11. Hi again Danny,…I’ve watched and read all your posts since you went down the digital lane…..and…I’ve grown to love these pics (still and moving) because I learned not to let my own monkey shame me into thinking I must do it too. This is very freeing because I can enthusiastically applaud and appreciate what you are doing without needing to try to copy you. It seems there are so many paths to wander in this art making stuff and I am (personally) just discovering linocut. In this process, I find I really need the sketching skills that were honed in SBS Klasses….and then I can confidently engage in the printmaking process. It great to see you create your art on your iPad and get rid of the angst of feeling like a failure because I can’t do what you are doing (and because it doesn’t appeal in the same way). Finally, I realize we are all free to make art the way that makes us happy and helps us ‘shoot the monkey’ in our heads.
    Great digital stuff Danny…thanks for persisting and unknowingly helping people like me celebrate what you can do without guilting ourselves into trying to be poor imitators of your stuff. In other words….your stuff is giving me (and I hope tons of others) the freedom to find and make our stuff, uniquely our stuff and be really happy about it….that’s a great feeling.


  12. Liked comment re fact that you are seeking your own voice in all of this I Pad work. I find it so easy to forget that, no matter what medium I use.
    I have a small voice that says : Remember to have fun!
    Go for it Danny, and thanks for sharing even when it hurts.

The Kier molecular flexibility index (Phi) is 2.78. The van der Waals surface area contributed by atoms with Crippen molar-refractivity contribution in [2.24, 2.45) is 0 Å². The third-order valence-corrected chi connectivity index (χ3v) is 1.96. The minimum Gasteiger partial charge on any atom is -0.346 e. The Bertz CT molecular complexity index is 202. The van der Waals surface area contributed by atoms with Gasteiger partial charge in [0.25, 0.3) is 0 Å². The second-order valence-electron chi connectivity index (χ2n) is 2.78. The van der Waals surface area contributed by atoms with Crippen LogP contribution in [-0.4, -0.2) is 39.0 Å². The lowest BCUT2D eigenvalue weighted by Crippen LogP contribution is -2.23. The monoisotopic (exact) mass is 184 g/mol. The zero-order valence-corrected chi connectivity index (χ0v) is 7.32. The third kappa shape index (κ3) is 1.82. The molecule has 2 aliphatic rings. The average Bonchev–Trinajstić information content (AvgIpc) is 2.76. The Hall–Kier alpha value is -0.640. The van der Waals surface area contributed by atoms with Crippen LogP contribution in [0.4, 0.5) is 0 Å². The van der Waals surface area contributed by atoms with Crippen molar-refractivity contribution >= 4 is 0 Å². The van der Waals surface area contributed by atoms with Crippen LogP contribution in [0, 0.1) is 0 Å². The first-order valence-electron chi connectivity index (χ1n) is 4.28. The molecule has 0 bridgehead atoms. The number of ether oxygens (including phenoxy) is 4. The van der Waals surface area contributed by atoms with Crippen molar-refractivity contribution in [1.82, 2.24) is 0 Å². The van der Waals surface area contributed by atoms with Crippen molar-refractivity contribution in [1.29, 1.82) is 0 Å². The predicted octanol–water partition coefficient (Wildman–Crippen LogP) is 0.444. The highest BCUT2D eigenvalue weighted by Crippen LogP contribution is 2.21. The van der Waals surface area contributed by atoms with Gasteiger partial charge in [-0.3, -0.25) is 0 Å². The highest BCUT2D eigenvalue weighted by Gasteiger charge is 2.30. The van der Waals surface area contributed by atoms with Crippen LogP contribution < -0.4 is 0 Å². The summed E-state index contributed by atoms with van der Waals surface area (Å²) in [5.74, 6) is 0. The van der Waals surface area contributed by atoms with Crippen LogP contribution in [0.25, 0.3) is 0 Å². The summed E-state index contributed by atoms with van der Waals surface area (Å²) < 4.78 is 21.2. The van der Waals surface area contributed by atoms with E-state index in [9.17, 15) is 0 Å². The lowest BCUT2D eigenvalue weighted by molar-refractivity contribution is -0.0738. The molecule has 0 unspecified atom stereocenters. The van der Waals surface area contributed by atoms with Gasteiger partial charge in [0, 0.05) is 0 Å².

13. One of the greatest gifts you give us, Danny, is the message to keep trying, no matter what is is we are working on. I love that in you. I am sitting every day now with my iPad and going through the functions of Procreate and watching tutorials. I am also simply sketching on it, learning to send and save the files, etc. What I love in this process is the immediate gratification of undoing something and trying again. At first I thought maybe that isn’t so good (like using an eraser ✏️) but realize the difference between learning an application vs. sketching in my books.

    Also, I believe that simply keeping my pen moving no matter what I am drawing on will in the end help me be a better artist😉


  14. You already have changed my mind from “No, that’s not for me” to “Hmmm, that’s interesting. I might try that sometime”. I’m also glad to see that I’m not the only one who gets in a rut and wants to try something new. I’m surprised that anyone would compare the old and the new. To experiment doesn’t mean you are only allowed to choose one way to create. If and when I try drawing on an iPad, I expect to also continue creating with pen and paper. Glad you aren’t giving in to the monkey(s).